famous (and far more costly) Marine assault
at Tarawa, the U.S. Army's 27th Infantry
Division seized Makin atoll in the Gilberts,
employing M3's as armored support. Otherwise,
America employed its M3's for training.
Another user of M3's was the Soviet army,
and the tanks were passed off to the USSR
under the terms of Lend-Lease. There, they
were not received with enthusiasm or affection;
after all, the Soviet Union's definitive
medium tank was the superb T-34, and the
M3 was just a stopgap until the Western Allies
could get the Sherman into the field. The
M3 was dramatically inferior to what other
Soviet crews were using, and everyone knew
About 300 were sent to the USSR, both via
Arctic convoys to Murmansk, and through Iran.
Once there, they fought with around Kharkov,
Stalingrad and the northern Caucasus. Soviet
crews noticed their faults right away. The
combination rubber-steel tracks were not
up to the challenge of harsh Soviet conditions,
and when the rubber burned out the tracks
fell off. Even when the tracks were in good
shape, M3's had a hard time making speed
on Soviet roads, and sand was a challenge
as well, ironic for a vehicle that made its
reputation in the desert. The Soviets further
hated its high profile.
Perhaps the greatest Soviet indictment of
the M3 was encapsulated in the nickname they
gave it: A grave for six brothers.
It can be easy to agree with the assessment
of Soviet M3 crews, an opinion shared by
not a few Americans who fought in the tank
in Tunisia. It was a tall vehicle with major
problems, and if the main gun was big, it
was only a fair artillery piece miscast as
a tank gun: Good for shooting at infantry,
disappointing when aimed at armor. But at
least it was big.
One is left with a major question though:
Could the United States have fielded a better
tank in 1941, considering the country's slow
start, lack of concrete experience, and need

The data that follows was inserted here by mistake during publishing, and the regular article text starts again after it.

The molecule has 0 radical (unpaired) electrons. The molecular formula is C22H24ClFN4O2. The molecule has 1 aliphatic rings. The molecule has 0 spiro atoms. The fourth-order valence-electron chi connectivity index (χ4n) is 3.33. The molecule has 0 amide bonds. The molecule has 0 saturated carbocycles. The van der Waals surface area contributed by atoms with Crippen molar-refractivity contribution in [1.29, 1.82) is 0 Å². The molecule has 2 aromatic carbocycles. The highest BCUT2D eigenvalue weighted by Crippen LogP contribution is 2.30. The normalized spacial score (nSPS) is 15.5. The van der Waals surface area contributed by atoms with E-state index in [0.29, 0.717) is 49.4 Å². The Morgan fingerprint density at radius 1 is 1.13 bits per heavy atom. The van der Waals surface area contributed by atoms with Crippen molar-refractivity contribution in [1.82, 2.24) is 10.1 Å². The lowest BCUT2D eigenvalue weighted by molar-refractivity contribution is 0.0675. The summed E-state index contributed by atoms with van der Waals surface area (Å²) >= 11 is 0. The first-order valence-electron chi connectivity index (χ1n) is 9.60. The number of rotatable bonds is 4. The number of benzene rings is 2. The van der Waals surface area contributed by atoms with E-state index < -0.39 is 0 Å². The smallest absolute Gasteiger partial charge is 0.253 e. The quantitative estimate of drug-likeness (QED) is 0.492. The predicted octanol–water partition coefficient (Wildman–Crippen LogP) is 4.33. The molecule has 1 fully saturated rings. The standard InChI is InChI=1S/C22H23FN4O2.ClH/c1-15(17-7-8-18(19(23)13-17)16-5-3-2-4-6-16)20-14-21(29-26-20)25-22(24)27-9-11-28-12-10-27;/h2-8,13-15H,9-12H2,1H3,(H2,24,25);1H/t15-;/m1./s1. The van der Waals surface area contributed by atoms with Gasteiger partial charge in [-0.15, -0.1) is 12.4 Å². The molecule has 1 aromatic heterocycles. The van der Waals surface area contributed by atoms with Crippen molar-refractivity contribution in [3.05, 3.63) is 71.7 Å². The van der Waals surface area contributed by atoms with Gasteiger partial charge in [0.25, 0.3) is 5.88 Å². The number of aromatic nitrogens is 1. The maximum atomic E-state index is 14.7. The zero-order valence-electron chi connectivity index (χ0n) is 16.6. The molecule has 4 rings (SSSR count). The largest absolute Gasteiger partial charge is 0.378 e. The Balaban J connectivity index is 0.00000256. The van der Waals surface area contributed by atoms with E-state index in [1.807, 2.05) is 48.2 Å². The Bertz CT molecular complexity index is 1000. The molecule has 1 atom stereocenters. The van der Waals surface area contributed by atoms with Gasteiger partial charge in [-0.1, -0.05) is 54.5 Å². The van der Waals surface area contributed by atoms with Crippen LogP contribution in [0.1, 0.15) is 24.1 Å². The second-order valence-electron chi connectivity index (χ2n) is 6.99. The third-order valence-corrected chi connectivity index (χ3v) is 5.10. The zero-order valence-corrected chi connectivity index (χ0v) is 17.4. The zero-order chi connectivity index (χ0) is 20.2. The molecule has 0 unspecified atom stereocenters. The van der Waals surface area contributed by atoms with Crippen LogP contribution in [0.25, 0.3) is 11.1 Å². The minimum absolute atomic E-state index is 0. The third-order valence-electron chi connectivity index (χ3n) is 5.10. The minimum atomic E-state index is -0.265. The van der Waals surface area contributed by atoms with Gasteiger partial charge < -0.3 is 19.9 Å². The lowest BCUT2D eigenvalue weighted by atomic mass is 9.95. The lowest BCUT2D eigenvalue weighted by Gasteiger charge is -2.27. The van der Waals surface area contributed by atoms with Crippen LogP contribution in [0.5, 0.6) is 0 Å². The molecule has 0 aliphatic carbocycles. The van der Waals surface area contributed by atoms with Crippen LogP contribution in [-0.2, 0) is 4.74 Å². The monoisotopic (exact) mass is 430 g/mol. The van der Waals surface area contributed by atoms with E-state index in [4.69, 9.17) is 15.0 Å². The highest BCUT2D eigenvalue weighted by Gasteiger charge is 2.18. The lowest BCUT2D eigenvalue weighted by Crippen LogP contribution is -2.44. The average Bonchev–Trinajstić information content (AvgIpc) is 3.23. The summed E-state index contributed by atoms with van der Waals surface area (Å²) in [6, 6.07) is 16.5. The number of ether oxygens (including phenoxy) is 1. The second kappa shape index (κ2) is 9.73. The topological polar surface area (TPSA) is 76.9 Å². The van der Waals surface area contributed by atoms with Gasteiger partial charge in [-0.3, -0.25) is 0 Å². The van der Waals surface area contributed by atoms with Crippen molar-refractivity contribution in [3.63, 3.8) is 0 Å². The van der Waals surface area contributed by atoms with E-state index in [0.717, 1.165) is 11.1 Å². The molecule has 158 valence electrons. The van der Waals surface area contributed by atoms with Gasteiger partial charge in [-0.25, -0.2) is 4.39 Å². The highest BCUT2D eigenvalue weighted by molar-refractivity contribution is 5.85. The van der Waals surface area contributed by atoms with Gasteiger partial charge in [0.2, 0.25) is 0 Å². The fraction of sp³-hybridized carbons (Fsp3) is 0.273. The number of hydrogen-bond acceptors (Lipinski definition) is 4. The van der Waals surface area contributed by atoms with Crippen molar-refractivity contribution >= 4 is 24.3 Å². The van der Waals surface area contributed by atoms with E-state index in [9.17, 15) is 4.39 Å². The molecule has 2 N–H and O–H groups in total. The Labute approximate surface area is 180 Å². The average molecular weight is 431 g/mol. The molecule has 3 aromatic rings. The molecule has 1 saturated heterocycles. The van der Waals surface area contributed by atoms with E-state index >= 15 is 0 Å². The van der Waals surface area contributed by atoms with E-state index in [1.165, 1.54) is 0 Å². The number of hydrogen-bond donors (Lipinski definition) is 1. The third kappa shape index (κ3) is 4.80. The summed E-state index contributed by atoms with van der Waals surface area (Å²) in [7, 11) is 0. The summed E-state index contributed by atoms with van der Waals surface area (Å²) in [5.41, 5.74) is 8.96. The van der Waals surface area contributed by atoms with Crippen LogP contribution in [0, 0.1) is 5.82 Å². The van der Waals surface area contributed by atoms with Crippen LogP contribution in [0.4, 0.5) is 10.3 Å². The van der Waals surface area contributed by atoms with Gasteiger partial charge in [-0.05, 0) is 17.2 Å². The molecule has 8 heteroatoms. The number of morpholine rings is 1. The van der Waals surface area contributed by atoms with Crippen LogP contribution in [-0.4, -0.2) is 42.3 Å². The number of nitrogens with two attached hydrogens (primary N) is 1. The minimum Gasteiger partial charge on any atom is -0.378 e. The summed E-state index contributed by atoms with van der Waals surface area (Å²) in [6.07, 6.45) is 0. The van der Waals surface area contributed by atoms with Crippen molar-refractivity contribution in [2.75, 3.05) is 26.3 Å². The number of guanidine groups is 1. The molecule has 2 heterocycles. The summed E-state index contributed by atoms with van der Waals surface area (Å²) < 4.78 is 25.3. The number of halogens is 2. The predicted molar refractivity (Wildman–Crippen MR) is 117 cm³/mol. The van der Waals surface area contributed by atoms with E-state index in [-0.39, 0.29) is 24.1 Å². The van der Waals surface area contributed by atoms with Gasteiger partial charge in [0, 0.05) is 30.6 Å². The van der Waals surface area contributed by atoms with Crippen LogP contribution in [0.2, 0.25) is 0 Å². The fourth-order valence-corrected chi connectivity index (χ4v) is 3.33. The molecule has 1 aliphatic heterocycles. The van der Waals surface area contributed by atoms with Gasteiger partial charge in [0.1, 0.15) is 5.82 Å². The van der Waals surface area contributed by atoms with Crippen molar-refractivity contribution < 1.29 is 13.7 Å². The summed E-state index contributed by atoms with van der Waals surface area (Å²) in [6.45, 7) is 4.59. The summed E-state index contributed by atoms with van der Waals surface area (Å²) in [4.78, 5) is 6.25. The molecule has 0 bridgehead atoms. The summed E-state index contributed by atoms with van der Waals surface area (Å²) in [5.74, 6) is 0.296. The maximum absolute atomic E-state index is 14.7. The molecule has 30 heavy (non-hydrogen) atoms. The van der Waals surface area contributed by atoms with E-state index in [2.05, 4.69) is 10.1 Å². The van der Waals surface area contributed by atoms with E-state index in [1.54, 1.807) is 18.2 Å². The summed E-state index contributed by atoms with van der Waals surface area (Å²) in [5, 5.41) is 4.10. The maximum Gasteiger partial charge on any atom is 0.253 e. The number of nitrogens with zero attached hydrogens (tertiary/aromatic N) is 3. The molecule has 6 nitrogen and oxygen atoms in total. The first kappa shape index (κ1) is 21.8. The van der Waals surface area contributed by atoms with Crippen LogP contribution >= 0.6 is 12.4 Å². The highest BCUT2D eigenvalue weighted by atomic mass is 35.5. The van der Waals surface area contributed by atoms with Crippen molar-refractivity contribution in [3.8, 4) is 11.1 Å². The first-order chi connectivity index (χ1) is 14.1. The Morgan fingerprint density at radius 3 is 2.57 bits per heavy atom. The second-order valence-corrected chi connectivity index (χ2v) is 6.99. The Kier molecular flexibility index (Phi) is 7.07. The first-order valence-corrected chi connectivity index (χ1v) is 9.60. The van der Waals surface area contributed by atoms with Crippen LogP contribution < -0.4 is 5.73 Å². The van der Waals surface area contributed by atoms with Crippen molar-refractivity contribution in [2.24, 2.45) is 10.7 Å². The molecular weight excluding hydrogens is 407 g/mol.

Probably not. The United States did not
enjoy the factors that benefited German and
Soviet tank design, such as extensive previous
experimentation, and the all-important combination
of combat experience and the ability to learn
from it. American tank design, like its mechanized
doctrine, further suffered from decisions
that were questionable at best. In the realm
of doctrine, the decision to make tanks essentially
anti-infantry platforms while putting the
anti-armored role under the tank destroyers
ranks as one of the worst, and in technology
the confusion between a tank gun and an artillery
piece is as bad.
Nor did the United States Army mend its
ways with the Sherman. That tank kept its
tall silhouette, crew-incinerating gasoline
engine, and inadequate main battery. The
most important, and obvious, difference between
the early Sherman and its predecessor was
that the Sherman mounted that gun in a turret.
The M3 Grant and Lee might have been at
best inferior and at worst a combination
death factory and crematory for its crews,
it still achieved important feats in the
Second World War. It was the first American
medium tank to see action, and when it did
at Gazala, the Grant was a tank to be feared.
As it turned out, the M3 could be effective
as long as commanders were smart enough to
keep it away from any enemies who might dare
to fight it on equal terms. When it was the
best British tank at Gazala, it was effective.
A few months later, when German technology
had progressed, it proved less competitive
in Tunisia. Then against the Japanese, among
the worst practitioners of mechanized and
anti-tank warfare, it regained much of its
The M3 truly was a grave for six brothers,
if the competition was a late-model Pzkw
IV, or a Tiger. But against Japan, it might
have been almost as effective as a Pzkw IV
or a Tiger.
The final verdict on the M3 was that it
was the wrong tank in the right place. America
probably could do no better at the time,
and it was good enough to win, under the
right conditions. The secret was picking
the right time and place to put it front
and center, and then having the wisdom to